(Bloomberg) -- Kids who played three hours or more of video games a day performed better on tests of memory and impulse control than ones who didn’t play games, according to a study released Monday.
Frequent gamers showed more activity and higher blood oxygen levels in frontal brain regions associated with more cognitively demanding tasks, and less brain activity in regions related to vision, the researchers found.
The performance could be related to the games, but scientists stopped short of saying there was a cause-and-effect relationship. The kids who perform better on those tests may be ones who chose to play games in the first place, they said.
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“While we cannot say whether playing video games regularly caused superior neurocognitive performance, it is an encouraging finding, and one that we must continue to investigate,” said Bader Chaarani, an assistant professor of psychiatry at the University of Vermont in Burlington and lead author of the study.
The scientists analyzed brain scans from about 2,000 children who were among 9 and 10-year-old participants in the US Department of Health and Human Services’ Adolescent Brain Cognitive Development Study.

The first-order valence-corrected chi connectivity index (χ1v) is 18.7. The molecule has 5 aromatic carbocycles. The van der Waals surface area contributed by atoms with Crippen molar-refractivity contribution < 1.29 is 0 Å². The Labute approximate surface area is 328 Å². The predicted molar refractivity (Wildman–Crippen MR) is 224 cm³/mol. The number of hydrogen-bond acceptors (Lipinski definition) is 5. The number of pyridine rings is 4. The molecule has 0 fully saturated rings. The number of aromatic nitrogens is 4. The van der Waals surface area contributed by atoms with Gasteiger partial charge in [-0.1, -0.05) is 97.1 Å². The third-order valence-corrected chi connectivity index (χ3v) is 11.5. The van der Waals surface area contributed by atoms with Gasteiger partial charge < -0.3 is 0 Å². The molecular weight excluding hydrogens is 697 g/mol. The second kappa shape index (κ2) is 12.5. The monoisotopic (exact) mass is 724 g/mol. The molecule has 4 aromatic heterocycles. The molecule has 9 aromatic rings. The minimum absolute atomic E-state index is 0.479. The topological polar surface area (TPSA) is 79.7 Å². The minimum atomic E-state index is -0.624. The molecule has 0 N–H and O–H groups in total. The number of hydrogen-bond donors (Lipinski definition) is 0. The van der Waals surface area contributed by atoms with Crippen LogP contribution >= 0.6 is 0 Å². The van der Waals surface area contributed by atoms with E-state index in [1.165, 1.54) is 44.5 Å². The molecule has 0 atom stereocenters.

With the gaming industry raking in billions and children spending hours on their favorite titles, parents have continued to be concerned about the impact on their kids’ mental health. While previous research has linked video gaming to more aggressive behavior, this study contributes to a growing base of reports suggesting potential positives for the pastime.
Guidelines set by the American Association of Pediatrics still encourage limits of one to two hours of video games per day. Other countries, such as China, have gone as far as not permitting children to spend more than the three hours a week.
“Numerous studies have linked video gaming to behavior and mental health problems,” said Nora Volkow, director of the National Institute on Drug Abuse, in statement with the report’s release. “This study suggests that there may also be cognitive benefits associated with this popular pastime, which are worthy of further investigation.”
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This story has been published from a wire agency feed without modifications to the text. Only the headline has been changed.